"Environment" research area

Using Bacteria to Recycle Wasted Phosphorus

Primary Investigator - Mikael EliasPrimary InvestigatorMikael Elias
Co-Investigators: 
Bo Hu (Co-PI)
Industry PartnersMN Department of Agriculture and Metropolitan Council Environmental Services
Award Type: Seed Grant - Postdoctoral Research Scholar

Problem: Phosphorus (P) fertilizer is essential for large-scale agriculture. The element will reach peak production by 2040 and soon after will begin to decline, negatively impacting global food production. Meanwhile, agricultural runoff of P fertilizer in the Midwest is a major polluter of the Great Lakes and Mississippi River. Excess P in freshwater creates an overproduction of algae that reduces biodiversity and can be toxic to water ecosystems.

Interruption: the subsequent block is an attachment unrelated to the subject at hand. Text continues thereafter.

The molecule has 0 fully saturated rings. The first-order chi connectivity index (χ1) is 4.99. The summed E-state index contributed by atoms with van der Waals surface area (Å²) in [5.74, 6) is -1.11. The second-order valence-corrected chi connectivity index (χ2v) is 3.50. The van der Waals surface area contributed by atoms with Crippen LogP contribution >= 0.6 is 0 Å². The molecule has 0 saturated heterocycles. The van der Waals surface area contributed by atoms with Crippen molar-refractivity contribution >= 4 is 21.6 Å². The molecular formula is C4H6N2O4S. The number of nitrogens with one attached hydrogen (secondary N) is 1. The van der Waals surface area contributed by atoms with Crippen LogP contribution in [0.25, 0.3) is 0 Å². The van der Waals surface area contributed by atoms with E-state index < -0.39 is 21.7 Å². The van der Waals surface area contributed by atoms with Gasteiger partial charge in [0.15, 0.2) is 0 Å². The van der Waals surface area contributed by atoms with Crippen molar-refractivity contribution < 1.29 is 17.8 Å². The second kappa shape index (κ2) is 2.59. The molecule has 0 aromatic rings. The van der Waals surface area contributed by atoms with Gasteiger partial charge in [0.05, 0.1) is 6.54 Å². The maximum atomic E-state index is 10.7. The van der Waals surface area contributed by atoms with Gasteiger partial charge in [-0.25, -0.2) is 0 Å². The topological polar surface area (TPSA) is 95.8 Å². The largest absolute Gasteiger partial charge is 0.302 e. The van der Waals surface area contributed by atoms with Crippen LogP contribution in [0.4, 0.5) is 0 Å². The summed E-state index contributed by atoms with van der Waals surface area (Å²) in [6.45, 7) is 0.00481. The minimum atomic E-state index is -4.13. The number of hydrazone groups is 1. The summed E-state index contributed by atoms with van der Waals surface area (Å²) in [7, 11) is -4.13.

Solution: The Elias Lab is engineering a bacterial-based bioscavenger that will remove P from agricultural waste materials and recycle it as a fertilizer. The Lab’s novel approach uses laboratory molecular engineering to increase the phosphate uptake system in bacteria. The project will result in an efficient “phosphate-scavenging bug” to be applied in a biofilter system for agricultural sources.

Impact: A phosphorus recycling system could both reduce water pollution and relieve P shortages. The solution will be of high interest to environmental protection agencies, P-producing industries (livestock, chemical producers), and companies invested in sustainable food production. The system will address Minnesota’s phosphorus runoff concerns and a global challenge in food production.